One couple's bedroom caved in during the earthquake. Here's how it saved their lives
ISLAHIYE, Turkey — Ali and Merve Kafadenk were sleeping in bed when their six-story apartment building started to shake.
It was a little after 4 a.m. on Feb. 6. Merve poked Ali and woke him up. There's an earthquake, she said. It'll pass, he replied.
Then, two opposite bedroom walls caved in, forming a concrete tent over their bed. It was so low they couldn't sit up.
"We were stuck under the walls ... with a shape of an upside-down V. That's what protected us," Ali Kafadenk says.
The catastrophic earthquake has killed more than 43,000 people in Turkey and Syria, The Associated Press reported late Friday. The Kafadenks' town of Islahiye was hard-hit. Out of the dozens who lived in his 18-unit apartment building, only two others escaped alive, he says.
Here's what their building looked like before the quake:
How some stayed alive under the rubble
A tipped wall creating a small cavity is one way several lucky people managed to stay alive under the rubble after last week's massive earthquake and aftershocks.
Some found themselves, by chance, trapped underneath a wall that fell over onto a bed or another object, creating a small triangle that protected them.
"They have a space to live," says Osman Turk, a response specialist on Turkey's National Medical Rescue Team coordinating triage units that help survivors pulled out of the rubble.
In one case, he says, a wall fell onto a refrigerator, giving a 7-year-old girl a protective space — and food — to survive for four days before she was rescued.
For those who survived for days under the rubble, the cold weather also helped, medics say, because survivors didn't sweat much, delaying dehydration.
They thought they would die
Ali Kafadenk, 34, and his wife Merve, 27, were only trapped under the rubble for about an hour and a half, but thought they were going to die.
"That was the only option, we thought," Ali Kafadenk says. "Like, any minute, there's going to be something that's going to come crashing down on our heads and this is going to be the end."
He covered his wife with the bedcovers, and threw himself over her to protect her. They cried together, and prayed together. "We were saying to each other that we came from God. We will go back to God," he says.
A supernatural sound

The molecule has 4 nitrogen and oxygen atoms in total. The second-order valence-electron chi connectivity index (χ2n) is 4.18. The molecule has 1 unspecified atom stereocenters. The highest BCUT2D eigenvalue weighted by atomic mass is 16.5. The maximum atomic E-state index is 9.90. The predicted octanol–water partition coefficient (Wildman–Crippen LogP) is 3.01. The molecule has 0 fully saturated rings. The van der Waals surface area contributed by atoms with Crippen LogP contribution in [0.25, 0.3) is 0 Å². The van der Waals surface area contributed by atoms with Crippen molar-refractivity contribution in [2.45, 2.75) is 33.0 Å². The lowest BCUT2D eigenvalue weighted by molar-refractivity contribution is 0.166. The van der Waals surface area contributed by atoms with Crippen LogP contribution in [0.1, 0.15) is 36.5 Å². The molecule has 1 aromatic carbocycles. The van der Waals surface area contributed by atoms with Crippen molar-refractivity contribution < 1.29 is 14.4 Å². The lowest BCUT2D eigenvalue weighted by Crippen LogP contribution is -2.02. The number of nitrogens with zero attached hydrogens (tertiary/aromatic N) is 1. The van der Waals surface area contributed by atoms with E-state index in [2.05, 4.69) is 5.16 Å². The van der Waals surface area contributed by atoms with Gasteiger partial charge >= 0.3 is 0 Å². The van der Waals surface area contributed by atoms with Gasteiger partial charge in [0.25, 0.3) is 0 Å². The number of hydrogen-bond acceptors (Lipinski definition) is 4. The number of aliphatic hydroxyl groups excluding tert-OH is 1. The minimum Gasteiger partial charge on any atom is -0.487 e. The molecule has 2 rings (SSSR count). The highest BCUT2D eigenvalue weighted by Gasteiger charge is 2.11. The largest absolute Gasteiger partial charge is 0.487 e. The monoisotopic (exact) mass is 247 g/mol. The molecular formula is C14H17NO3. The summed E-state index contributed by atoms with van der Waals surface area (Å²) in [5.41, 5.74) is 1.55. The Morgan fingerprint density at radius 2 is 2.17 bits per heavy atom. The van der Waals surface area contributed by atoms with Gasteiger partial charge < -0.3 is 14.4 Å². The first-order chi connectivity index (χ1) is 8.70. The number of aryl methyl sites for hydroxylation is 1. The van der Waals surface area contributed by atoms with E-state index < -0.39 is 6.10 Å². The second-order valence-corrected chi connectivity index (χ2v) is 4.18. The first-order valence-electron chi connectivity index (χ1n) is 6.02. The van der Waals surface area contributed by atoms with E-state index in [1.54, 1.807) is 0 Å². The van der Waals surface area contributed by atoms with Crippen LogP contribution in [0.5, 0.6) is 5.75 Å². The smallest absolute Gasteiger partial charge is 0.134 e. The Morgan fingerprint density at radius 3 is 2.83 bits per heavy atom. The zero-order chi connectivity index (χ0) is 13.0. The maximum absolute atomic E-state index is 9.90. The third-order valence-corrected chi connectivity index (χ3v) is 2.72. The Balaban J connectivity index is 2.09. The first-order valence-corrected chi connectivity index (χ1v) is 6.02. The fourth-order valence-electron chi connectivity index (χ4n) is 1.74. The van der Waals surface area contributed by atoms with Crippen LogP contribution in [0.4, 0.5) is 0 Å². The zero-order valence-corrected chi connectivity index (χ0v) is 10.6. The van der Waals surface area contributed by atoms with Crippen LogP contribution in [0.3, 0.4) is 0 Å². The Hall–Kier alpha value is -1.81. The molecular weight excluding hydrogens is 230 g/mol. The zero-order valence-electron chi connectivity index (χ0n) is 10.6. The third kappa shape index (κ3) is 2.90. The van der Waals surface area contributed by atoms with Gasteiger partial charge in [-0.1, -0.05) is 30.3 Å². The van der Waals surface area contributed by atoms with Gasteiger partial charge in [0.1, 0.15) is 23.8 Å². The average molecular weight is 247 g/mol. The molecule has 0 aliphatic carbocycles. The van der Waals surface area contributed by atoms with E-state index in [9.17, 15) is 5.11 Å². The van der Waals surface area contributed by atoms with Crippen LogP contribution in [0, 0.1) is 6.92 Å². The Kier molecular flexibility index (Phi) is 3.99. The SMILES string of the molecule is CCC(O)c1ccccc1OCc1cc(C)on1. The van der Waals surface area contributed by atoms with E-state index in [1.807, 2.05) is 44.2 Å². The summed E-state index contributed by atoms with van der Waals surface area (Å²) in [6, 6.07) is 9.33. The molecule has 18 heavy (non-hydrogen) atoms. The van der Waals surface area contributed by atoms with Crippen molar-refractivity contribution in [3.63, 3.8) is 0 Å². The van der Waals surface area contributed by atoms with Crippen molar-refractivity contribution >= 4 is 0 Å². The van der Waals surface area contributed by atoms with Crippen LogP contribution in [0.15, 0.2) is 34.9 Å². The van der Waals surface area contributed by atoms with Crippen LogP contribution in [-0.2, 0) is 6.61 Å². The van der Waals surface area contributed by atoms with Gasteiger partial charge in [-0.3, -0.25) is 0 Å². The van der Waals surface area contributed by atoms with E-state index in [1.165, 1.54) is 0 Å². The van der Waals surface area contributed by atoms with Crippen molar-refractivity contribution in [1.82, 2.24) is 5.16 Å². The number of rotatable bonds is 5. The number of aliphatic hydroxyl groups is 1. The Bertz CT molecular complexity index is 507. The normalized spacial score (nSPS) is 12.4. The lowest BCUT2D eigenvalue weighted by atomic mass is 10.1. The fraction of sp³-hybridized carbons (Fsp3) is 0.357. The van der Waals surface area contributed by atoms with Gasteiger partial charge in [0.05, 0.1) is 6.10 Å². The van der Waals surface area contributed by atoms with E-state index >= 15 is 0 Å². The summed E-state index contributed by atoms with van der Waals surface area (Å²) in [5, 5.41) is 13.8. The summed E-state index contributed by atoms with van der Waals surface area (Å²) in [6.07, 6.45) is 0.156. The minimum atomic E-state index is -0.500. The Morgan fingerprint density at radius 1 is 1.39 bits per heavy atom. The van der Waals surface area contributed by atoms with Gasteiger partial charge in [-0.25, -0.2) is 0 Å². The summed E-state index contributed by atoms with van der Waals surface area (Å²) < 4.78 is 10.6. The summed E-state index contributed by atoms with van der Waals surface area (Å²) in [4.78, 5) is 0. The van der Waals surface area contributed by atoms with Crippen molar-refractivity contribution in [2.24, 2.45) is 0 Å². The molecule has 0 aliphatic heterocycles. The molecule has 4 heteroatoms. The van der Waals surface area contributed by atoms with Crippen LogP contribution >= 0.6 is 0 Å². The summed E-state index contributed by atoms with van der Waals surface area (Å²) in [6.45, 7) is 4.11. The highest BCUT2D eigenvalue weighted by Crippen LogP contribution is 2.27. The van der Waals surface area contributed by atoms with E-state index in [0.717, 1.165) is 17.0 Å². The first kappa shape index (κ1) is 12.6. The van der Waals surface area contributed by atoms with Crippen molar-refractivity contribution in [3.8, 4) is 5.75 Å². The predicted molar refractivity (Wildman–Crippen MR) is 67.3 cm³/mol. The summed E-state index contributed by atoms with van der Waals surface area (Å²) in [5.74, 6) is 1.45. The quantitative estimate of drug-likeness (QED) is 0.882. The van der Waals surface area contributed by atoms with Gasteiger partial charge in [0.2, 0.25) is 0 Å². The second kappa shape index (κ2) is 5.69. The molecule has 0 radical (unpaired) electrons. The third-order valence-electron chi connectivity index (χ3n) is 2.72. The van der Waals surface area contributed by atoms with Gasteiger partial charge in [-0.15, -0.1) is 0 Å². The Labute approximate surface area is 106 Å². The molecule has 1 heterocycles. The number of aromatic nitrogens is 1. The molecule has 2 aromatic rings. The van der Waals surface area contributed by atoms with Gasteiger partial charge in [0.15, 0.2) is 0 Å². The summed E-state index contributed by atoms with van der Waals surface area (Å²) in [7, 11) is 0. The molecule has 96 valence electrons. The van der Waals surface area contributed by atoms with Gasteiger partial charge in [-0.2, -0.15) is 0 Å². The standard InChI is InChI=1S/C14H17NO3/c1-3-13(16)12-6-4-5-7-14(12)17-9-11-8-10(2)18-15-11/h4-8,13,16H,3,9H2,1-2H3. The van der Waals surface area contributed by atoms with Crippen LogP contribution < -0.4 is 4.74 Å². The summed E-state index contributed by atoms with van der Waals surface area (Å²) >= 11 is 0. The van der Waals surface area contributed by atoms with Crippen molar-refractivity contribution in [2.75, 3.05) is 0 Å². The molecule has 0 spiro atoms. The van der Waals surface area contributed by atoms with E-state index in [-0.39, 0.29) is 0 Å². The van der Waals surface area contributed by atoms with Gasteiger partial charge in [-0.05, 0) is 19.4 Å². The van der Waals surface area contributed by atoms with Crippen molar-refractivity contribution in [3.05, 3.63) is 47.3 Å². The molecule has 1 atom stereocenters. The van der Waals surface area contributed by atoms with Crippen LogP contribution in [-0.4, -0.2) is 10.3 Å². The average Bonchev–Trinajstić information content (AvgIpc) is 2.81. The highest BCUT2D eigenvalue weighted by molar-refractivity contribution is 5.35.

He heard his building sink and the earth move. It was a sound he had never heard before in his life: strong and loud, like low thunder.
"It feels like it's a supernatural sound," he says. "Like the sound that we hear in sci-fi movies."
The building shifted and crumbled. The three floors above their apartment fell into the street.
Then somehow an opening formed in the wall. It was too dusty to see anything, but he felt it: snowy, cold air. That is when he heard his neighbors' screams: My baby's stuck here. My leg is stuck there. My mom's under here. My dad's over there.
So Ali and Merve Kafadenk also shouted, and someone came to pull them out. Ali was barefoot, and another man gave him a pair of shoes.
"He said, 'I have seven children who are stuck under the rubble over there. I just heard you, so I tried to help you. So I came for you. But now I need to go and deal with my children,'" Ali recalls.
His home in Islahiye was about half a mile from the estimated fault line, as mapped by the U.S. Geological Survey.
Visiting the rubble for the first time
Nine days after the quake, Kafadenk is back in the disaster zone with his brother to retrieve the registration papers from his buried car for an insurance claim. It's the first time he's returned to the ruins of his home.
"Seeing it, it feels like I'm living through all of it again. I'm feeling fear, sadness and loss," he says.
Merve teaches kindergarten, and he teaches first through fourth grade. They've tried calling their colleagues but can't reach them. He thinks they've died.
One of the few things he could recover from the building were letters of appreciation from his students. He wonders how many of them survived.
Good news comes a few days later: After years of trying, he finally got accepted to teach in a school that pays about triple the salary he used to make.
"I cannot call this more than a miracle," says his brother, Abdullah Kafadenk.
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